A bill to Amend the Securities Exchange Act of 1934 to establish a Council on State and Local Government Accounting and Financial Reporting Standards, and to establish an Institute for State and Local Government Accounting and Financial Reporting Standards, in order to ensure the availability of nationally recognized accounting and financial reporting standards for State and local governments.
The bill’s titles are written by its sponsor.
Mar 3, 1981
97th Congress, 1981–1982
Died in a previous Congress
This bill was introduced on March 3, 1981, in a previous session of Congress, but was not enacted.
Senator from New Jersey
Earlier Version — Introduced
This activity took place on a related bill, S. 1236 (96th).
This is the first step in the legislative process.
S. 610 (97th) was a bill in the United States Congress.
A bill must be passed by both the House and Senate in identical form and then be signed by the President to become law.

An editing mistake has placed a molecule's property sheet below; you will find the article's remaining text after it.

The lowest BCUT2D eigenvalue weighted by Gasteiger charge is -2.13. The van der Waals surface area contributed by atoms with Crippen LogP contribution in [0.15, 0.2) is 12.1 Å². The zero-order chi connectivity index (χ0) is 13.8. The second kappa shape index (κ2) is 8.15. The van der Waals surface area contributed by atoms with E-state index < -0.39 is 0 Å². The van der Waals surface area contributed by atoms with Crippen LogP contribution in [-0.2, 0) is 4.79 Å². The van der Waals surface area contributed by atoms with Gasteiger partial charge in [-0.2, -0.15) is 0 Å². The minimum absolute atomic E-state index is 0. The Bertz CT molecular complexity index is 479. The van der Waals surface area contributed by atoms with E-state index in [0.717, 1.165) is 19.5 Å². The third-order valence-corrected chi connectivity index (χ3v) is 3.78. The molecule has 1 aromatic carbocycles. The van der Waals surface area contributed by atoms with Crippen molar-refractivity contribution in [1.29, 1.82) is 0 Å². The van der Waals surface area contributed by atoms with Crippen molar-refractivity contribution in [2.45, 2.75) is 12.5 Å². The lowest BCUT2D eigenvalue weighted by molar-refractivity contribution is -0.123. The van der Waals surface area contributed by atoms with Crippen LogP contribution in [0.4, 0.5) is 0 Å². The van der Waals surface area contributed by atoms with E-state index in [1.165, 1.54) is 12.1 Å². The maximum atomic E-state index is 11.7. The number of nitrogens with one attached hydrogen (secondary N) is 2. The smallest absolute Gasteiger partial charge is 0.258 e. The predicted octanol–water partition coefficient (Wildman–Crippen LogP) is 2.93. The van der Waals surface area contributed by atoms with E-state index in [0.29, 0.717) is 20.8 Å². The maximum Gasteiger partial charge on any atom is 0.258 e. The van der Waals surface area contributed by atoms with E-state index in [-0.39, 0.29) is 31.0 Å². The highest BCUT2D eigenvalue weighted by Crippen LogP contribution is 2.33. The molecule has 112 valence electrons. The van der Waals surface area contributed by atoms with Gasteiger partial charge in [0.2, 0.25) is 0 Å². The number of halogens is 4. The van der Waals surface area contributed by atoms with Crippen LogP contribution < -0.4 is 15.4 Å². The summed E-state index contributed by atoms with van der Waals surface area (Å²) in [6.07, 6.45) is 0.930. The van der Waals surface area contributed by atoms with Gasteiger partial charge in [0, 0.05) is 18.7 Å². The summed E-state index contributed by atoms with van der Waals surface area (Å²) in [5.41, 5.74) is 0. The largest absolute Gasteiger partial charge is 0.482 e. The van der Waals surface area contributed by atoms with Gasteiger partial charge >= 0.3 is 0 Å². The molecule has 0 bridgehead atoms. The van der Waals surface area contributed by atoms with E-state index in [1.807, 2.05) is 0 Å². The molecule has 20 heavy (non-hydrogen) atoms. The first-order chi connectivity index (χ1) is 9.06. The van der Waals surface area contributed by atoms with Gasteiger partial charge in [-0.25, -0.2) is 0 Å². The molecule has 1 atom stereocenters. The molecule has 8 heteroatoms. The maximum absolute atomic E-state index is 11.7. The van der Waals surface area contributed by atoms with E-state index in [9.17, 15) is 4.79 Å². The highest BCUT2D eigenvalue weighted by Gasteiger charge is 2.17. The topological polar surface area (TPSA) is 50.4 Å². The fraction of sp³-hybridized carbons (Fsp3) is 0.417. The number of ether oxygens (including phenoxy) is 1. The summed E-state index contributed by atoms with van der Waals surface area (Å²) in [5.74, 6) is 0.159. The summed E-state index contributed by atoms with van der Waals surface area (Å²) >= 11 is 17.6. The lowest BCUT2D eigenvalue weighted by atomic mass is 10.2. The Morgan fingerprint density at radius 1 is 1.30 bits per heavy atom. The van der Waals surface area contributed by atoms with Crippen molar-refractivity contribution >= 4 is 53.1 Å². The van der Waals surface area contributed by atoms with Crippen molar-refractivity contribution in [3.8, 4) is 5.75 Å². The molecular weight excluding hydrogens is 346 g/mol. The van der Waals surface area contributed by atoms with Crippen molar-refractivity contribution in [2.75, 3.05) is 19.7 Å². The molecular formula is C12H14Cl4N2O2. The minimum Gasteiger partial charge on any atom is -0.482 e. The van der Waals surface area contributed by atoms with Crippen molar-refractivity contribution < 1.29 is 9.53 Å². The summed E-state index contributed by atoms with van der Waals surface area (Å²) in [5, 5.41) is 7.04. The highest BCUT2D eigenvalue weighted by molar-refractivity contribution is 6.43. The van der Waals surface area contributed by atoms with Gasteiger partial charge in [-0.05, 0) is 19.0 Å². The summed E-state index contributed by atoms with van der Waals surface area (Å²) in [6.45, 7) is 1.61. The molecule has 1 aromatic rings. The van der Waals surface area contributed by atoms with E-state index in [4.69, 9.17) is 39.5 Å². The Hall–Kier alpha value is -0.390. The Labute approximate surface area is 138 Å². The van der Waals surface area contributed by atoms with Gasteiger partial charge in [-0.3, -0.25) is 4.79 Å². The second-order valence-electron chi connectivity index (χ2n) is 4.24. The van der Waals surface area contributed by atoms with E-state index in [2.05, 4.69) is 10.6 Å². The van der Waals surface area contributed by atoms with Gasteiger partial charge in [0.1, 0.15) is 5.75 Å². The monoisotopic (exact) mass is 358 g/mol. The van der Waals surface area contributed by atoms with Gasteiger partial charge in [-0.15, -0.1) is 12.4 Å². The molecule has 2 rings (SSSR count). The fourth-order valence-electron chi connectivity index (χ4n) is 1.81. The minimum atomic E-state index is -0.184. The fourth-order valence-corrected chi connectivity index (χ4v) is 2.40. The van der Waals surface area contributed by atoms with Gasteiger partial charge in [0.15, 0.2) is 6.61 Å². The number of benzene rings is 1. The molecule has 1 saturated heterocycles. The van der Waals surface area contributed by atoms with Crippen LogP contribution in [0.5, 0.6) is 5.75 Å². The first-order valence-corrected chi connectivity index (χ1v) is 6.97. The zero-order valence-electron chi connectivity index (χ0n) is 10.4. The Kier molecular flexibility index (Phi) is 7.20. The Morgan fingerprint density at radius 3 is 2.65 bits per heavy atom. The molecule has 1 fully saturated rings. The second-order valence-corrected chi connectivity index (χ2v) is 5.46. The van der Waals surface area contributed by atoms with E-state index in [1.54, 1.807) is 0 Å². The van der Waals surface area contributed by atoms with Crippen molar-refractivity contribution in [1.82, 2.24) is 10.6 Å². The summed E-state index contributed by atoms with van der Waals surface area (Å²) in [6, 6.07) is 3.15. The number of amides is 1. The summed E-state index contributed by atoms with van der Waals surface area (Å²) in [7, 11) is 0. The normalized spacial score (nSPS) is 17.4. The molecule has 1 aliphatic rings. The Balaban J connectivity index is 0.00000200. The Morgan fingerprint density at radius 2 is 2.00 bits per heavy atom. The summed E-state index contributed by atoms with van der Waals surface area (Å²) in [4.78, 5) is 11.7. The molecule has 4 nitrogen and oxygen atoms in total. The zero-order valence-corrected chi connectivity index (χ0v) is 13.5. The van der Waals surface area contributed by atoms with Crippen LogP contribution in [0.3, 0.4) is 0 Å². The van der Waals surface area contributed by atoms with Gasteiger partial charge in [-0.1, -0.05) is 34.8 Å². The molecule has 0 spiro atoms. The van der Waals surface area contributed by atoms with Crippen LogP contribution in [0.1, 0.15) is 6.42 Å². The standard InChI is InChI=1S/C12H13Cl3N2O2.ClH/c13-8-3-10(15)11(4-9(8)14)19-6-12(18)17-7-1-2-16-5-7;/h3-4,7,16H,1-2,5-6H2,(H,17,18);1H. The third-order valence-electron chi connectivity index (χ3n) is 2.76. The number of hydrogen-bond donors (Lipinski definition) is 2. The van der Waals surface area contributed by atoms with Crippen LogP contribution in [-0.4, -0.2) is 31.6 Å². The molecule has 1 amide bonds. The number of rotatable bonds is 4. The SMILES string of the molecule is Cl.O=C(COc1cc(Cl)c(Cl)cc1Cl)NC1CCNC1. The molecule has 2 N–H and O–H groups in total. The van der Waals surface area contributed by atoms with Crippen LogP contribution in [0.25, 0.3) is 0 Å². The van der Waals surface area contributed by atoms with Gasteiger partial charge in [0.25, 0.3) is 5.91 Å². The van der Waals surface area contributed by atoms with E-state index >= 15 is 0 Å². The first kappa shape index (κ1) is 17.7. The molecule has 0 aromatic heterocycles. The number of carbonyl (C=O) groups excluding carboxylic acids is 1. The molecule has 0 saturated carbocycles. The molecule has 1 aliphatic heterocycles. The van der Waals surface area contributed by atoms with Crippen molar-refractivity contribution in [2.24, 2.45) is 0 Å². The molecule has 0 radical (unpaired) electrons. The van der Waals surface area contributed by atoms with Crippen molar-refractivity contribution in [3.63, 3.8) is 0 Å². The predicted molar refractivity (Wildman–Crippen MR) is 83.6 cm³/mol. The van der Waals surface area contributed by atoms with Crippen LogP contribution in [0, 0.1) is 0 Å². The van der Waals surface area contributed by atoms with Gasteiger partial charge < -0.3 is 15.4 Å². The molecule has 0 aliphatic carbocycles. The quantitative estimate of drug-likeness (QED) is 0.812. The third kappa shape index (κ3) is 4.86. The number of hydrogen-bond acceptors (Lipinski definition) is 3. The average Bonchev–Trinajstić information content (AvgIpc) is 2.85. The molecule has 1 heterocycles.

This bill was introduced in the 97th Congress, which met from Jan 5, 1981 to Dec 23, 1982. Legislation not enacted by the end of a Congress is cleared from the books.
How to cite this information.
We recommend the following MLA-formatted citation when using the information you see here in academic work:
Civic Impulse. (2016). S. 610 — 97th Congress: State and Local Government Accounting and Financial Reporting Standards Act of 1981. Retrieved from https://www.govtrack.us/congress/bills/97/s610
“S. 610 — 97th Congress: State and Local Government Accounting and Financial Reporting Standards Act of 1981.” www.GovTrack.us. 1981. December 2, 2016 <https://www.govtrack.us/congress/bills/97/s610>
|title=S. 610 (97th)
|accessdate=December 2, 2016
|author=97th Congress (1981)
|date=March 3, 1981
|quote=State and Local Government Accounting and Financial Reporting Standards Act of 1981
Where is this information from?
GovTrack automatically collects legislative information from a variety of governmental and non-governmental sources. This page is sourced primarily from Congress.gov, the official portal of the United States Congress. Congress.gov is generally updated one day after events occur, and so legislative activity shown here may be one day behind. Data via the congress project.